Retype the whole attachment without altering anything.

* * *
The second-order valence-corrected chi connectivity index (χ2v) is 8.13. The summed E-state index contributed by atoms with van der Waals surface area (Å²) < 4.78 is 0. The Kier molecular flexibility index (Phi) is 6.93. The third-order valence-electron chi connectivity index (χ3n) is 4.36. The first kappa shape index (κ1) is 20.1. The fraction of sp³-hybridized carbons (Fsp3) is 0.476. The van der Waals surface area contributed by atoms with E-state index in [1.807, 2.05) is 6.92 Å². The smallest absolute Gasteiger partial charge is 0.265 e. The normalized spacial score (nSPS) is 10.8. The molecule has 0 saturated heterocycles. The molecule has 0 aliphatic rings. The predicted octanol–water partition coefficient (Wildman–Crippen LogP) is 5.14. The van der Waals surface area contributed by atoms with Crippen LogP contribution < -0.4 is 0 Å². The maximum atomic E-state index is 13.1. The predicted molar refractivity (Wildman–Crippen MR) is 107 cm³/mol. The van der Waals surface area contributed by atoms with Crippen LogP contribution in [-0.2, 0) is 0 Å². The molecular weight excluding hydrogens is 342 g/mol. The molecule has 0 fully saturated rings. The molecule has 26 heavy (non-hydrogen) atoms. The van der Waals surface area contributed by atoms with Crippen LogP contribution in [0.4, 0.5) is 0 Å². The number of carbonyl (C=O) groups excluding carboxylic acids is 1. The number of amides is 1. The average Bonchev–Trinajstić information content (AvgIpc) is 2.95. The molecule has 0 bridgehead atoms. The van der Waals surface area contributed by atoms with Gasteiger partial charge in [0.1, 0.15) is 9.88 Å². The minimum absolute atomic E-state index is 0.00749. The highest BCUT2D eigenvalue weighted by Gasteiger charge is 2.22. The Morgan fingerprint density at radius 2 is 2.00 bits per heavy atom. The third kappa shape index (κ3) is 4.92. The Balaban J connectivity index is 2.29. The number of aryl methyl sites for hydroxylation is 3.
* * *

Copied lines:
The second-order valence-corrected chi connectivity index (χ2v) is 8.13. The summed E-state index contributed by atoms with van der Waals surface area (Å²) < 4.78 is 0. The Kier molecular flexibility index (Phi) is 6.93. The third-order valence-electron chi connectivity index (χ3n) is 4.36. The first kappa shape index (κ1) is 20.1. The fraction of sp³-hybridized carbons (Fsp3) is 0.476. The van der Waals surface area contributed by atoms with E-state index in [1.807, 2.05) is 6.92 Å². The smallest absolute Gasteiger partial charge is 0.265 e. The normalized spacial score (nSPS) is 10.8. The molecule has 0 saturated heterocycles. The molecule has 0 aliphatic rings. The predicted octanol–water partition coefficient (Wildman–Crippen LogP) is 5.14. The van der Waals surface area contributed by atoms with Crippen LogP contribution < -0.4 is 0 Å². The maximum atomic E-state index is 13.1. The predicted molar refractivity (Wildman–Crippen MR) is 107 cm³/mol. The van der Waals surface area contributed by atoms with Crippen LogP contribution in [-0.2, 0) is 0 Å². The molecular weight excluding hydrogens is 342 g/mol. The molecule has 0 fully saturated rings. The molecule has 26 heavy (non-hydrogen) atoms. The van der Waals surface area contributed by atoms with Crippen LogP contribution in [0.4, 0.5) is 0 Å². The number of carbonyl (C=O) groups excluding carboxylic acids is 1. The number of amides is 1. The average Bonchev–Trinajstić information content (AvgIpc) is 2.95. The molecule has 0 bridgehead atoms. The van der Waals surface area contributed by atoms with Gasteiger partial charge in [0.1, 0.15) is 9.88 Å². The minimum absolute atomic E-state index is 0.00749. The highest BCUT2D eigenvalue weighted by Gasteiger charge is 2.22. The Morgan fingerprint density at radius 2 is 2.00 bits per heavy atom. The third kappa shape index (κ3) is 4.92. The Balaban J connectivity index is 2.29. The number of aryl methyl sites for hydroxylation is 3.